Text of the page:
The Unitarian Universalist Congregation of Sterling
I’ve grown accustomed to responding to different names. The four letters that constitute “Anya” lend themselves to a tongue twisting number of pronunciations. I might be Anne one day, then Ann-ya the next. New friends and associates may add letters to the beginning or the end making me Tanya or Anyana. Maybe this is why I don’t take offense when a newcomer to our congregation, or an interfaith friend stumbles over the name of our faith community. Unitarian Universalism is neither easy to remember or pronounce. Still, it’s not our name that matters, it’s what we do and why we do it that will be our legacy.
Go ahead and call us UU’s if you like, and let me take a moment to explain what that means. First of all, here’s a disambiguation: Unitarian Universalism is not the same, nor does it employ a similar approach to religion as 1. The Unity Church, 2. The Unification Church, or 3. The Universal Life Church. Unitarian Universalism is a faith tradition born of the Protestant reformation, with roots in the early Christian church. We grew out of a fold that heartily studied the bible and practiced theology, with the hope of achieving an honest and attentive faith.
Throughout our early development we consistently affirmed two ideas - that God is one, and that that one God is love (or loving). As our years bore us forward, ministers and parishioner’s became increasingly drawn to the practice of tolerance and the free search for truth and meaning. Our forefathers and mothers were attentive to tradition, but also understood the spiritual depth and wisdom that could be won when an individual wrestled with their own doubts and drew their own conclusions. As a result our movement assumed a theologically liberal approach that is widely accepting and welcoming, inviting the individual expression of diverse beliefs. UU’s are called, not to affirm specific dogma, but to live their life in an honest and ethical manner, not as they wish, but as they feel they must (by the dictates of their conscience.)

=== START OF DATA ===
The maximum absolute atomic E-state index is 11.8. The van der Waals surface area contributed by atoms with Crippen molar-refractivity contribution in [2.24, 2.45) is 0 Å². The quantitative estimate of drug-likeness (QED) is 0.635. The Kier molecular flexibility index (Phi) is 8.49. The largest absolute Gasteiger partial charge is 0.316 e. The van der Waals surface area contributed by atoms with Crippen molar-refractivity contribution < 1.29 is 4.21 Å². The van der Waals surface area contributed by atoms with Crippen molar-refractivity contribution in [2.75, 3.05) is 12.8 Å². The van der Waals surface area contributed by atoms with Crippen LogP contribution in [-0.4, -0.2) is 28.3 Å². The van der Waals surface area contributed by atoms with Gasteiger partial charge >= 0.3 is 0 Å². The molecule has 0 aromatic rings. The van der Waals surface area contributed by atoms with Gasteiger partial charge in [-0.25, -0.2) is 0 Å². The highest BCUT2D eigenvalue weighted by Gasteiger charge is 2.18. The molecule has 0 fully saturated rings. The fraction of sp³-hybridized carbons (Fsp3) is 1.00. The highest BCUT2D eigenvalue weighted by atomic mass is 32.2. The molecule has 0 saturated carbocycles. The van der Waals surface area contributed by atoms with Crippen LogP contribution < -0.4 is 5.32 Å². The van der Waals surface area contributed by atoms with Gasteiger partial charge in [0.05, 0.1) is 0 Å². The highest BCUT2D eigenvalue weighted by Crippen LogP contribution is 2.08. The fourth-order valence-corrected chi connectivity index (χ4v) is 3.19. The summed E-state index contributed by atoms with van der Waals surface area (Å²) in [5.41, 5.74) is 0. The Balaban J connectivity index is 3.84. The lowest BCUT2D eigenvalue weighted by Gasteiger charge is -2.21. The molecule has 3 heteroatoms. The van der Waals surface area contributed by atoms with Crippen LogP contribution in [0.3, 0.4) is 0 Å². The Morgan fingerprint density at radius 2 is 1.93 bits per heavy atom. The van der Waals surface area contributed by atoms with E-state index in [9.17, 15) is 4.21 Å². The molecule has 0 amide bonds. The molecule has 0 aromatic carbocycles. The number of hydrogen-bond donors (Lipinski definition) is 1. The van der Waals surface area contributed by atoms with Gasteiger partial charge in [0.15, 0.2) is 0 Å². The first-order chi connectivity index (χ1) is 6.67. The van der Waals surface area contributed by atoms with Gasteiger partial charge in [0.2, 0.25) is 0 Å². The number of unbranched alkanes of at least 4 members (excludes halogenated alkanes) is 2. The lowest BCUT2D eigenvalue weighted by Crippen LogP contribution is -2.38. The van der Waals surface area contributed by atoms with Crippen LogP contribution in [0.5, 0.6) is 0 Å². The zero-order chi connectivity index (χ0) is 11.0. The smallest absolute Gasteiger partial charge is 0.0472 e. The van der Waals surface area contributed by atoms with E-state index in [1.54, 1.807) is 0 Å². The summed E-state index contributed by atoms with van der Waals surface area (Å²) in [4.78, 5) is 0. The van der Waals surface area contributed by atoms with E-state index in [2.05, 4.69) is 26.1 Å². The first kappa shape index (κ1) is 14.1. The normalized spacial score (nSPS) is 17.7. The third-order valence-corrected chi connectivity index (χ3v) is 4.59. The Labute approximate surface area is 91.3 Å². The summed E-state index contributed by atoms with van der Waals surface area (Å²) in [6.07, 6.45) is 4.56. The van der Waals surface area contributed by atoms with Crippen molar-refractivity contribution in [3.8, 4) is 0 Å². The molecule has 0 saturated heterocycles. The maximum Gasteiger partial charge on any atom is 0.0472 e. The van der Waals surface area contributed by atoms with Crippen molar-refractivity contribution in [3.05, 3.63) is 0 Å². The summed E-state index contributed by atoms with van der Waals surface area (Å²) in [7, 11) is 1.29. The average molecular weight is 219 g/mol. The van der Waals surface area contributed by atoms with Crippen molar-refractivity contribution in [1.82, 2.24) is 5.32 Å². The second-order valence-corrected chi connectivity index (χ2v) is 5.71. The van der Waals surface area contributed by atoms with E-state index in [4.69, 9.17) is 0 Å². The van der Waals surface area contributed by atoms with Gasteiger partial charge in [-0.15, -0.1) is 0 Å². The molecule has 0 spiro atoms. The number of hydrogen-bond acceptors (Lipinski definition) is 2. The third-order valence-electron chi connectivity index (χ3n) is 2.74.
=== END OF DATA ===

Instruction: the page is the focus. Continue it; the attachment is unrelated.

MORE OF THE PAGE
You might ask, if there is no central dogma, is Unitarian Universalism a real religion? It is not, if you believe religion is about dividing people between the saved and unsaved. However, if you believe that religion should seek to unite humanity rather than divide it, we are a very real religion.
Some of us pray and some of us meditate. Some of us understand a relationship to God, some understand God as a force of life, and some don’t find the name “god” meaningful at all. Still we are able to thrive in communities, dedicated to the betterment of our lives, our children’s lives, and our world. We gather on Sundays for worship and throughout the week for education and activities. There are UU congregations all over, some very large and some small. There have been UU presidents, scientists, artists and activists. You may even have a UU friend, colleague or family member.
I hope this explains a bit more than our oversized and hard to pronounce name can explain alone. We are always glad to meet visitors and to share interfaith conversations. Learning about one another serves our cause of affirming the inherent worth and dignity in every person. Feel welcome to contact me with questions or visit on a Sunday. All are truly and ardently welcome.